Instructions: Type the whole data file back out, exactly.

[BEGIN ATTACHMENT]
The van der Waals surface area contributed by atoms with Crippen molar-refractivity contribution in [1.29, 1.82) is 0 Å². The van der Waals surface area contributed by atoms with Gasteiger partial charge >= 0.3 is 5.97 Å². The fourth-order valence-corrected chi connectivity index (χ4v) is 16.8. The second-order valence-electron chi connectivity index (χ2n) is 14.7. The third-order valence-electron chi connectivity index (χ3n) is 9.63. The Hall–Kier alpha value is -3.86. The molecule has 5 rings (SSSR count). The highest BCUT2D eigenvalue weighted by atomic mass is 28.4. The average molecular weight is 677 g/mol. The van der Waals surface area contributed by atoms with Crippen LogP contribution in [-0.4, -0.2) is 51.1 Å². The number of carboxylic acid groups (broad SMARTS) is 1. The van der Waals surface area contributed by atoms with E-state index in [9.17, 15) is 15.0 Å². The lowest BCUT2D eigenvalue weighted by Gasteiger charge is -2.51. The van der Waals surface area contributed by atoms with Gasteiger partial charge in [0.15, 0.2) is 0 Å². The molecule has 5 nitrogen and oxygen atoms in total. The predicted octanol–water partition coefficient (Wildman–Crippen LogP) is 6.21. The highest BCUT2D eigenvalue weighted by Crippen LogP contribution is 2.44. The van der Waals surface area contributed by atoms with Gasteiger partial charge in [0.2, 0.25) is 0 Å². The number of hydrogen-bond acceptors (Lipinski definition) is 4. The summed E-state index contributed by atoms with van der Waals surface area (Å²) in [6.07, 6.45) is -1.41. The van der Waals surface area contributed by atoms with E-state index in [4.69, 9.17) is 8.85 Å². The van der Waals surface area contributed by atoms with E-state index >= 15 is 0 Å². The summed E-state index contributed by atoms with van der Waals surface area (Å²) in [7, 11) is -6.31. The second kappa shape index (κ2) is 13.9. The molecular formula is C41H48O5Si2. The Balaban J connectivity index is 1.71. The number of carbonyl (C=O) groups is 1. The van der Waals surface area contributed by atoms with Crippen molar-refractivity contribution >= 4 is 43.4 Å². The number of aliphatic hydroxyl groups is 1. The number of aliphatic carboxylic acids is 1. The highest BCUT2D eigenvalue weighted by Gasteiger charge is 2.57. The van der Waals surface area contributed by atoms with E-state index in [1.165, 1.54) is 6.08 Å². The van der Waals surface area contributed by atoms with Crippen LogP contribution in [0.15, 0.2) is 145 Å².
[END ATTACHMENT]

The van der Waals surface area contributed by atoms with Crippen molar-refractivity contribution in [1.29, 1.82) is 0 Å². The van der Waals surface area contributed by atoms with Gasteiger partial charge >= 0.3 is 5.97 Å². The fourth-order valence-corrected chi connectivity index (χ4v) is 16.8. The second-order valence-electron chi connectivity index (χ2n) is 14.7. The third-order valence-electron chi connectivity index (χ3n) is 9.63. The Hall–Kier alpha value is -3.86. The molecule has 5 rings (SSSR count). The highest BCUT2D eigenvalue weighted by atomic mass is 28.4. The average molecular weight is 677 g/mol. The van der Waals surface area contributed by atoms with Crippen LogP contribution in [-0.4, -0.2) is 51.1 Å². The number of carboxylic acid groups (broad SMARTS) is 1. The van der Waals surface area contributed by atoms with E-state index in [9.17, 15) is 15.0 Å². The lowest BCUT2D eigenvalue weighted by Gasteiger charge is -2.51. The van der Waals surface area contributed by atoms with Gasteiger partial charge in [0.15, 0.2) is 0 Å². The molecule has 5 nitrogen and oxygen atoms in total. The predicted octanol–water partition coefficient (Wildman–Crippen LogP) is 6.21. The highest BCUT2D eigenvalue weighted by Crippen LogP contribution is 2.44. The van der Waals surface area contributed by atoms with Gasteiger partial charge in [0.2, 0.25) is 0 Å². The number of hydrogen-bond acceptors (Lipinski definition) is 4. The summed E-state index contributed by atoms with van der Waals surface area (Å²) in [6.07, 6.45) is -1.41. The van der Waals surface area contributed by atoms with E-state index in [4.69, 9.17) is 8.85 Å². The van der Waals surface area contributed by atoms with E-state index >= 15 is 0 Å². The summed E-state index contributed by atoms with van der Waals surface area (Å²) in [7, 11) is -6.31. The second kappa shape index (κ2) is 13.9. The molecular formula is C41H48O5Si2. The Balaban J connectivity index is 1.71. The number of carbonyl (C=O) groups is 1. The van der Waals surface area contributed by atoms with Crippen molar-refractivity contribution >= 4 is 43.4 Å². The number of aliphatic hydroxyl groups is 1. The number of aliphatic carboxylic acids is 1. The highest BCUT2D eigenvalue weighted by Gasteiger charge is 2.57. The van der Waals surface area contributed by atoms with E-state index in [1.165, 1.54) is 6.08 Å². The van der Waals surface area contributed by atoms with Crippen LogP contribution in [0.15, 0.2) is 145 Å².